Travelling in Different Skins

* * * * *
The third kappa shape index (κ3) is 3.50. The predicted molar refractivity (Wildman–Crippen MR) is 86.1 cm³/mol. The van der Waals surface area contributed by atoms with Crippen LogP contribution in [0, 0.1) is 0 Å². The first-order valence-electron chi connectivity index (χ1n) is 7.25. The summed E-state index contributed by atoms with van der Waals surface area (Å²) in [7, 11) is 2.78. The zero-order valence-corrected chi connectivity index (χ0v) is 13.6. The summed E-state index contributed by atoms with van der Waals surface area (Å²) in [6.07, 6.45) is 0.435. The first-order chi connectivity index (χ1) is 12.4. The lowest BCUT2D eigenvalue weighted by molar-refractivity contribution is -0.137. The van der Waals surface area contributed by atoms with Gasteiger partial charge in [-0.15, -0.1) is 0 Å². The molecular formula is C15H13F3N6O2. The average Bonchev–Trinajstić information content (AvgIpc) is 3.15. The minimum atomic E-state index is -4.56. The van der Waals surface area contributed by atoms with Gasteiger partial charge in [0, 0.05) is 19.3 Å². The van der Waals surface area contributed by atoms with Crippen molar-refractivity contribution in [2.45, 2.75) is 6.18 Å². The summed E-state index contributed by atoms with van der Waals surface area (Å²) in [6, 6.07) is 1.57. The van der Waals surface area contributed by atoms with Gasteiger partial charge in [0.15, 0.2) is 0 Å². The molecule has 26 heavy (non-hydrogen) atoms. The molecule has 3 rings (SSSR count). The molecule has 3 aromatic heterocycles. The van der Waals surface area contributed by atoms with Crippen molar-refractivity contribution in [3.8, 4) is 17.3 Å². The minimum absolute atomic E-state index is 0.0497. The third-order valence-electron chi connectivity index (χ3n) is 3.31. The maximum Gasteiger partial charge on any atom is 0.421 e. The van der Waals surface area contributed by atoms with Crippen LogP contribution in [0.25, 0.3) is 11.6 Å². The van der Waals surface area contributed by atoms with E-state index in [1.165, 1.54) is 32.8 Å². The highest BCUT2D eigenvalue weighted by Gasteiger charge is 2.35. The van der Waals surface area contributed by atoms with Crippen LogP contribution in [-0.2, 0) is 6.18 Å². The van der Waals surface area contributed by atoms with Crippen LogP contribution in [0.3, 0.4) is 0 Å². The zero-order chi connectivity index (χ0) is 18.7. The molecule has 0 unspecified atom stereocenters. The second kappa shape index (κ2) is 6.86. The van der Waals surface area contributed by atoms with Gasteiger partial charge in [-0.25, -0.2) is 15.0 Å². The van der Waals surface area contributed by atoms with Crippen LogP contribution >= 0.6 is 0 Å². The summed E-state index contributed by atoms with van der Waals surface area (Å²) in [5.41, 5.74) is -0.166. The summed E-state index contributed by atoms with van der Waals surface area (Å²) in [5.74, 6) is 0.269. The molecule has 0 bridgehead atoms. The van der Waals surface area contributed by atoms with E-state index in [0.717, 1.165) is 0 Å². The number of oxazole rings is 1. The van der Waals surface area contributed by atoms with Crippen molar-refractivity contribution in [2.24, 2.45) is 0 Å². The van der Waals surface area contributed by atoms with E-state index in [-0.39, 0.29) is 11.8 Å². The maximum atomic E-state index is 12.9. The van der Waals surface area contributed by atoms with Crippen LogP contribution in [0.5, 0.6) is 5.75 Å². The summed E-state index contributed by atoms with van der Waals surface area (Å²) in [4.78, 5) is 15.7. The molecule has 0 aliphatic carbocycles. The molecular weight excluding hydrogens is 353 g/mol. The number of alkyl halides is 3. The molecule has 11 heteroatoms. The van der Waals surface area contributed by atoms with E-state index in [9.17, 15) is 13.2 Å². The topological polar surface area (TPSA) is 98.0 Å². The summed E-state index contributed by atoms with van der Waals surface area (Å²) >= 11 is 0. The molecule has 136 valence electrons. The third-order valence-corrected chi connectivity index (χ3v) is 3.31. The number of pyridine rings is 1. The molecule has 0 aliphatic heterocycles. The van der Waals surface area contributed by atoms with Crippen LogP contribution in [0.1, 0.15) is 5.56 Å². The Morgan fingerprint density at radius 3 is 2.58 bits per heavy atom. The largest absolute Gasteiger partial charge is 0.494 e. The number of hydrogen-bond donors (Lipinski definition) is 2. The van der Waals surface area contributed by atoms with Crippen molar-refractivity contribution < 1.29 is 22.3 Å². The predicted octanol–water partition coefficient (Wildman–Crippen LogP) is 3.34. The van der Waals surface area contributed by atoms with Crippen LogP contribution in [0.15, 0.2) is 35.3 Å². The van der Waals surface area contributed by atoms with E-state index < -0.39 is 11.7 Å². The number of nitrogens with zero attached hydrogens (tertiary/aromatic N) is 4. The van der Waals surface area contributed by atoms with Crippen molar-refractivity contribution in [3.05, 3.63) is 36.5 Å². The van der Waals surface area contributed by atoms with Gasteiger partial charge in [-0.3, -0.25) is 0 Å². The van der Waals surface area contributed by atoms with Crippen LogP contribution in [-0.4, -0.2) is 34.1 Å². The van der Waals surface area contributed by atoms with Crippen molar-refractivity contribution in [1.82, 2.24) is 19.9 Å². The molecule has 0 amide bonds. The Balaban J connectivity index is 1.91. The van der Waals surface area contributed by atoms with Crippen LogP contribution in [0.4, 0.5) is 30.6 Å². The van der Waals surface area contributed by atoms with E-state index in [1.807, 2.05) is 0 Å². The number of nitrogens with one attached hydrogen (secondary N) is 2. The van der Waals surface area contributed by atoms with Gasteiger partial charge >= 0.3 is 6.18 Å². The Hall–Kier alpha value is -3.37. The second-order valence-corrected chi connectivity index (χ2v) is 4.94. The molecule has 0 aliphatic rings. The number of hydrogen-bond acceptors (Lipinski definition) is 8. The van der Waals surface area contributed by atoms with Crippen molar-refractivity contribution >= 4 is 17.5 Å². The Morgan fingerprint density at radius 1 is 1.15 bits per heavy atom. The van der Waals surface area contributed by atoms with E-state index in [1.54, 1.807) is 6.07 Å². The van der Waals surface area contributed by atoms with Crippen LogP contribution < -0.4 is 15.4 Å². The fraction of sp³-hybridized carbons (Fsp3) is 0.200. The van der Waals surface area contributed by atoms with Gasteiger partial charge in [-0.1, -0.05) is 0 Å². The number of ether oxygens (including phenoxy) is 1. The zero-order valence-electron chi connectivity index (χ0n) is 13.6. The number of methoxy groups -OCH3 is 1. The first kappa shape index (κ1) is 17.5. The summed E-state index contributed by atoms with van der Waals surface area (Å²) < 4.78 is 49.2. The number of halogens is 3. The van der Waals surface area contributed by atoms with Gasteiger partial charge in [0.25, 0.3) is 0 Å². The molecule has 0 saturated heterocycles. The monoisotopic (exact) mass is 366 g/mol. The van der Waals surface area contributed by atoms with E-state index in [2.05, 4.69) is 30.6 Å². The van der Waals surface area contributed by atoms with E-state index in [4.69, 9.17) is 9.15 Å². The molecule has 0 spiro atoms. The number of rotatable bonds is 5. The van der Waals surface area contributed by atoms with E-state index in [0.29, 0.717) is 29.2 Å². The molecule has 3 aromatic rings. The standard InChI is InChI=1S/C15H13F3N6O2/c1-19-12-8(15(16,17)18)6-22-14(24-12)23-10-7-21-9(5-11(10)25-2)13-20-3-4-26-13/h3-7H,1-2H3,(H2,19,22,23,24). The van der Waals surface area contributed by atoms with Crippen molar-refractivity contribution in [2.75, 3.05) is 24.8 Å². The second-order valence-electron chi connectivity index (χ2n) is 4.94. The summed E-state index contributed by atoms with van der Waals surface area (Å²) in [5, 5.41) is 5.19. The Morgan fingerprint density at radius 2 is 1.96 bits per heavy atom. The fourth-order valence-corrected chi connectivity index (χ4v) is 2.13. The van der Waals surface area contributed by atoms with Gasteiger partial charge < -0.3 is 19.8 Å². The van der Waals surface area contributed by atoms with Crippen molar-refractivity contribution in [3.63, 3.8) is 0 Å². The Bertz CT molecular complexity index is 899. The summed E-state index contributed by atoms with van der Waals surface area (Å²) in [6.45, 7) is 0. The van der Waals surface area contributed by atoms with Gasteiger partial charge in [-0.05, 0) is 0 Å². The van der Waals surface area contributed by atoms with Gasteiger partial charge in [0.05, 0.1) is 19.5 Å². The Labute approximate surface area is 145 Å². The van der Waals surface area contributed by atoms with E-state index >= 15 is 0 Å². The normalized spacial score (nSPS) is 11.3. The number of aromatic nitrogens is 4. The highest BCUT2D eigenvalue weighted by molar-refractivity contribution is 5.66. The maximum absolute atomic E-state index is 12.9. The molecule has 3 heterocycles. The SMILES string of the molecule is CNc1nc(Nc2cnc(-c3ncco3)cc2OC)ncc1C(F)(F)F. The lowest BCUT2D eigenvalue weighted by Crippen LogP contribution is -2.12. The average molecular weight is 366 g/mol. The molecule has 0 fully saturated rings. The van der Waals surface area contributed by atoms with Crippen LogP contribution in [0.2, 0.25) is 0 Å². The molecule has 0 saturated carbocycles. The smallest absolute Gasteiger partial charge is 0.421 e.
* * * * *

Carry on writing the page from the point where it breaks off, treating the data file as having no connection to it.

This chapter discusses the role of the travelogue, both as a locus for the safely bound exotic Other, and as the potential conduit for hybrid constructions of identity. It introduces the central concept of vagabondage, the search for identity through motion in women’s travel writing from Olympe Audouard and Isabella Bird to Isabelle Eberhardt. The chapter establishes a composite basis of gender and postcolonial theory, creating a nuanced critique of Edward Said and Judith Butler. It gives a historical overview of the British and French colonial empires from 1850–1950 and their representations in popular culture. It also analyses the persistent structures of Orientalism and their impact on European gender roles and travel writing. A brief biography of the main women travel writers discussed and an outline of following chapters are also given.
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